When you turn the key in your car in the morning, it just starts. Until the day it doesn’t, and your whole world falls apart. The mechanic tells you that contaminated fuel caused your engine to seize. Drinking water can be compared to fuel. Water is the most important nutrient for life, and contaminated water can cause disease in both humans and animals. Do you know what effects a high bacterial count in livestock drinking water may have on animal production?
The quality of water is influenced by its source combined with contamination from the environment, and it is determined by testing factors such as pH, odour, taste, total dissolved solids content, nitrate concentration, and bacterial count. In this article, we consider bacterial count and its effect on livestock operations.
Understanding the bacterial count
A total bacterial count is a count of all the possible bacteria found in the water. When the total bacterial count reaches 500 units per 100 ml, the water needs to be tested further to determine the source of contamination. A bacterial count can be sub tested for coliform bacteria (which comprise many types of bacteria that occur naturally throughout the environment), and this is used in water analysis to indicate the potential presence of disease-causing bacteria in water. The presence of coliform bacteria over 15 units per 100 ml in water does not mean that consuming the water will cause disease, it rather shows that a contamination pathway exists between the bacteria and the water. Contamination could be caused by human and/or animal waste, insects or rodents entering the well, or from floodwaters that infiltrate the water supply. Faecal coliform bacteria are a subgroup of coliform bacteria that indicate sewage contamination. Escherichia coli is a subgroup of faecal coliform bacteria and a high E. coli count in water may cause intestinal infections in livestock. Faecal bacterial counts should be below 10 units per 100 ml.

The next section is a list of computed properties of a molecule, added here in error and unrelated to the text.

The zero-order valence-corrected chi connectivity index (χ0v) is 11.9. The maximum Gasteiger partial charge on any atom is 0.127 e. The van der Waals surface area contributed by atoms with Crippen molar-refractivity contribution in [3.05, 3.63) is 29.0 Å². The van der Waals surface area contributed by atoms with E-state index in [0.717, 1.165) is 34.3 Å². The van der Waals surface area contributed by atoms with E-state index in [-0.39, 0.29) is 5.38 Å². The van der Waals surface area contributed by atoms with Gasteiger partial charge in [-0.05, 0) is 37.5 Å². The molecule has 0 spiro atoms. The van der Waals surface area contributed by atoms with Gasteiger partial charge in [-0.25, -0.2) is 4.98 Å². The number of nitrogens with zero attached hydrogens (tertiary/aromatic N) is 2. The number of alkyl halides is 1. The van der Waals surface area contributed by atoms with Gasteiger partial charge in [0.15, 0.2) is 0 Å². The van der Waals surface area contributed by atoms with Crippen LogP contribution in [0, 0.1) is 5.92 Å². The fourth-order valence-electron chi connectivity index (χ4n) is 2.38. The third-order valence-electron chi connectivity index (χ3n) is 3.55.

Finding the source of contamination
When drinking water is contaminated, the source of contamination must be determined, and the water disinfected. Contaminated water can have many effects in livestock operations and reduce farm efficiency, productivity, and profitability.
It is well known that livestock alter their drinking behaviour when water quality is poor. Livestock that have poor water intake will show poor production parameters, such as poor growth in poultry and feedlots, and poor milk production in dairies. When water is contaminated with bacteria, high somatic cell counts in dairies and intestinal upsets in all animal species can ensue. Furthermore, when an animal does not drink enough water and the body cascades into a stress situation, the animal will not be able to react as it should when a pathogen is encountered. The immune system is compromised, and the animal is left unable to fight infections while it is drinking water that contains bacteria that further increase the pathogen load. At this stage, though, the farmer can still resolve the problem by disinfecting the water and providing the animals with supporting nutrients to boost the immune system (such as performance mineral supplementation).
Contaminated water can cause disease and poor production. Regularly test your livestock’s drinking water to keep yourself and your livestock safe.
Read more about the five top tips for taking a top-quality water sample and the red flags of poor water management.